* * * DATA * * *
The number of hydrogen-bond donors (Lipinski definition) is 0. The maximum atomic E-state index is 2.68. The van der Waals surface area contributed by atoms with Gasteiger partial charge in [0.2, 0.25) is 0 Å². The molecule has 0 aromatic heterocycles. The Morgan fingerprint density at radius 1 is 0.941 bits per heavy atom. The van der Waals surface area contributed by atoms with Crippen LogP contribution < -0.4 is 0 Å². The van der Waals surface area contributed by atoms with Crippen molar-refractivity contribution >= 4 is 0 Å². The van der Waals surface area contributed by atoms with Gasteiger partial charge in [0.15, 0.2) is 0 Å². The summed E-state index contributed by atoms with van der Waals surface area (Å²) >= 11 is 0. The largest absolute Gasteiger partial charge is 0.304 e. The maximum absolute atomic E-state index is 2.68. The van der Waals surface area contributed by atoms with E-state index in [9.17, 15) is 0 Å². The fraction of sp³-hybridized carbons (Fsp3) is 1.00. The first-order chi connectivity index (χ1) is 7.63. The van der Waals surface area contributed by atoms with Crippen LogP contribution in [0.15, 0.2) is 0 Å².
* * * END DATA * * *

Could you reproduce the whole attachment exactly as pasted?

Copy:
The number of hydrogen-bond donors (Lipinski definition) is 0. The maximum atomic E-state index is 2.68. The van der Waals surface area contributed by atoms with Gasteiger partial charge in [0.2, 0.25) is 0 Å². The molecule has 0 aromatic heterocycles. The Morgan fingerprint density at radius 1 is 0.941 bits per heavy atom. The van der Waals surface area contributed by atoms with Crippen LogP contribution < -0.4 is 0 Å². The van der Waals surface area contributed by atoms with Crippen molar-refractivity contribution >= 4 is 0 Å². The van der Waals surface area contributed by atoms with Gasteiger partial charge in [0.15, 0.2) is 0 Å². The summed E-state index contributed by atoms with van der Waals surface area (Å²) >= 11 is 0. The largest absolute Gasteiger partial charge is 0.304 e. The maximum absolute atomic E-state index is 2.68. The van der Waals surface area contributed by atoms with E-state index in [9.17, 15) is 0 Å². The fraction of sp³-hybridized carbons (Fsp3) is 1.00. The first-order chi connectivity index (χ1) is 7.63. The van der Waals surface area contributed by atoms with Crippen LogP contribution in [0.15, 0.2) is 0 Å².